A doozy of an exchange. The detail that Will buys gifts when angry comes from Red Dragon, though “better gifts than teeth” is an invention of the show and frankly marvelous. Meanwhile, the metaphor of Will’s fishing as an alternative to hunting makes its first appearance. This metaphor is interesting, not least because it’s in sharp contrast to how Will was presented in his first cinematic appearance as a Manhunter. Aesthetically the difference is straightforward, with hunting being a violent activity, as opposed to fishing’s calm. This is not entirely fair or honest, in that both involve killing, but like a pack of stray dogs it’s useful in establishing Will’s gentle nature. Eventually it will also actually start describing his method of catching people, but that’s a way’s off.
EVA: I couldn’t make him understand. The family you’re born into isn’t really family. Those are just people you didn’t choose. You have to make family. That’s what we’re doing. We’re making our family.
CHRIS O’HALLORAN: What happened to your family?
C.J. LINCOLN: We’re her family.
Even when Hannibal is playing at being a procedural, it has its oddities, chief among them its lack of actual focus on its killers of the week. Even here, in its most traditionally procedural episode, Eva and the Lost Boys are broad sketches, with his scene basically the extent of actually explaining her motivation. This ends up being an impressive waste of Molly Shannon, who has fourteen lines in the script, several of which were cut from the episode. Still, as with Eldon in Amuse-Bouche, her pathology reflects aspects of Will and Hannibal, who similarly assemble their own families.
One of Hannibal’s more delightfully unorthodox therapies, the involvement of explicit psychedelia is perhaps the one bit of Œuf that one really wishes had been taken up by the show more broadly. (Although this isn’t its last appearance by any means.) It has precedent in the books, where Hannibal uses psychedelics both to convince Mason Verger to rip his own face off (preserved in the show) and in the breaking and reshaping of Clarice Starling (removed by the films and never gotten to by the show), but this more casual use of it is full of potential. A particularly intriguing detail: Hannibal has two teacups.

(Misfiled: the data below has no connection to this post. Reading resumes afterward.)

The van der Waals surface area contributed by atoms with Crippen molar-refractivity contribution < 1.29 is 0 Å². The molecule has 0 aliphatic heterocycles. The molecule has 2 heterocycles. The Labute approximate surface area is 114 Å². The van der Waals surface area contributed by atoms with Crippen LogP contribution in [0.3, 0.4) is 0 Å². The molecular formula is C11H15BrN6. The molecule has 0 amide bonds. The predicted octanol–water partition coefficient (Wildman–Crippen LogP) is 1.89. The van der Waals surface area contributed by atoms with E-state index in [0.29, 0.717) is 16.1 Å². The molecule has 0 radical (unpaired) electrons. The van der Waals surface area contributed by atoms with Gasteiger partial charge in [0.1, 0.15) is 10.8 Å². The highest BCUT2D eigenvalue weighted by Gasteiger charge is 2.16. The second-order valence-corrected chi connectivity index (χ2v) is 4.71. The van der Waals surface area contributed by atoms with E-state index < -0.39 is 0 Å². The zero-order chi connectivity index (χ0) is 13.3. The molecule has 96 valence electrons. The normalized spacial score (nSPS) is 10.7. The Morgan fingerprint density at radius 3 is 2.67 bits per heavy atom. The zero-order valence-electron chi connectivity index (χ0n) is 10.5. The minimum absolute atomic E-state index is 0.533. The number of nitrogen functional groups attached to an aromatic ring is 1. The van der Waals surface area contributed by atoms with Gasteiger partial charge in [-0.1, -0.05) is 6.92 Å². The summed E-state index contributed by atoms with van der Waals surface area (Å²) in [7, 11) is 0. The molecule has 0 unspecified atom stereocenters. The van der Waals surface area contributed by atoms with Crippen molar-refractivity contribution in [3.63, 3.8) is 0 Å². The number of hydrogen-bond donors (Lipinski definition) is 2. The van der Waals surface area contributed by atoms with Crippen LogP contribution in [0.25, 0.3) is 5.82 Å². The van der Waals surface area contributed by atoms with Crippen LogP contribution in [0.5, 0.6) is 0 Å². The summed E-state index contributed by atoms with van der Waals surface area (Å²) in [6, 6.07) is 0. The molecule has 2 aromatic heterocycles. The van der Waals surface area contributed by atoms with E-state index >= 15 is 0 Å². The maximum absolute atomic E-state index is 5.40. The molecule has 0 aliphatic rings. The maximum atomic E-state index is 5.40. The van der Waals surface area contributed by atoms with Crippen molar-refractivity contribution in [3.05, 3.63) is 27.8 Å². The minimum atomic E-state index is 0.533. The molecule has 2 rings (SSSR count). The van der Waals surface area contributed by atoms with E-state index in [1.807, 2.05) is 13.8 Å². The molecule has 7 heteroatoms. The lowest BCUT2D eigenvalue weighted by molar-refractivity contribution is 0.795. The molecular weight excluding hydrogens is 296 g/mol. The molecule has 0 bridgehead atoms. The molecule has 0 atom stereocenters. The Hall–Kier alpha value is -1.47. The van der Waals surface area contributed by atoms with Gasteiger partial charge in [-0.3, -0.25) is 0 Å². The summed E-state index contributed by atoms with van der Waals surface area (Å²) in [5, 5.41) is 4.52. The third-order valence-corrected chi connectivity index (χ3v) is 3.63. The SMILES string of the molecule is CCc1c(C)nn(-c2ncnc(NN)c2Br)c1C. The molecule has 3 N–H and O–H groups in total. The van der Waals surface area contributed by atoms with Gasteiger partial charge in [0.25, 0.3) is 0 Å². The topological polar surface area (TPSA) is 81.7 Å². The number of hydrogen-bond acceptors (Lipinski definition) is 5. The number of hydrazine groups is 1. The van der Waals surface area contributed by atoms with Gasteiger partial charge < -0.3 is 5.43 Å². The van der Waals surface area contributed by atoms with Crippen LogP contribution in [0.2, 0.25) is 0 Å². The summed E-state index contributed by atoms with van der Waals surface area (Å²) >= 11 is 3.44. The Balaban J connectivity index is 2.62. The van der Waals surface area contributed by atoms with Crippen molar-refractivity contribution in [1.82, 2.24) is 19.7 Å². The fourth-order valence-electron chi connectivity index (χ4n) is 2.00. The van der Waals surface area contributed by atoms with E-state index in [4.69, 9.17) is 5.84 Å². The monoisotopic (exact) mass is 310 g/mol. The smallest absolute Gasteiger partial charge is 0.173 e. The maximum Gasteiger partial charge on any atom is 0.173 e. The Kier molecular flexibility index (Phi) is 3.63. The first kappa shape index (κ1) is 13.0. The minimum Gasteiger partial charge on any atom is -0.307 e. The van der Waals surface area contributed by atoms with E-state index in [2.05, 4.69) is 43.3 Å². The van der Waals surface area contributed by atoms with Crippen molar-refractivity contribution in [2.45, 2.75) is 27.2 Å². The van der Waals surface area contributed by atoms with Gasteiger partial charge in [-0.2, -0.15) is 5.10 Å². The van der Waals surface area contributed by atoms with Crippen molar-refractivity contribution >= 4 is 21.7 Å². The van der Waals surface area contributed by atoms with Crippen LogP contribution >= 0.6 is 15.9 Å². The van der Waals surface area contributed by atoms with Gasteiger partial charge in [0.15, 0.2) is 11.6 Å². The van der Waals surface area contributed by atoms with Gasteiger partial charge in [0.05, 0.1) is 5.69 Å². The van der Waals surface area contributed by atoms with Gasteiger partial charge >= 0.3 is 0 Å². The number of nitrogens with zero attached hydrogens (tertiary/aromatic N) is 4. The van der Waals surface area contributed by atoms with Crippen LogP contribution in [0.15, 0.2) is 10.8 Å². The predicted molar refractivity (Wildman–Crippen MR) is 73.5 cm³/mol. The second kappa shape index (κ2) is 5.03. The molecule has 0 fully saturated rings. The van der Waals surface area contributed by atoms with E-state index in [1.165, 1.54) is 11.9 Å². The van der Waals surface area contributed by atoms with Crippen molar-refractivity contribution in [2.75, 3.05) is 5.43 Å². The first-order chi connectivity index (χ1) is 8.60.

On one level this is a missed opportunity: one of the most visually inventive shows in television history has the opportunity to do a big psychedelia scene and doesn’t do anything beyond a blurry fruit bowl. On the other hand, the reality is that psilocybin generally doesn’t produce anything more than visual distortions like this (although the resultant psychological state is rather more intense, and Kacey Rohl does a good job communicating this). This more mundane and realistic approach, though probably down to “Œuf”’s general excessive grounding in reality, ends up establishing Hannibal’s default mode as something above and beyond ordinarily accessible visionary weirdness.
ABIGAIL: Eggs and sausage was the last meal I was having with my parents.
HANNIBAL: I know. It’s also the first meal you’re having with me.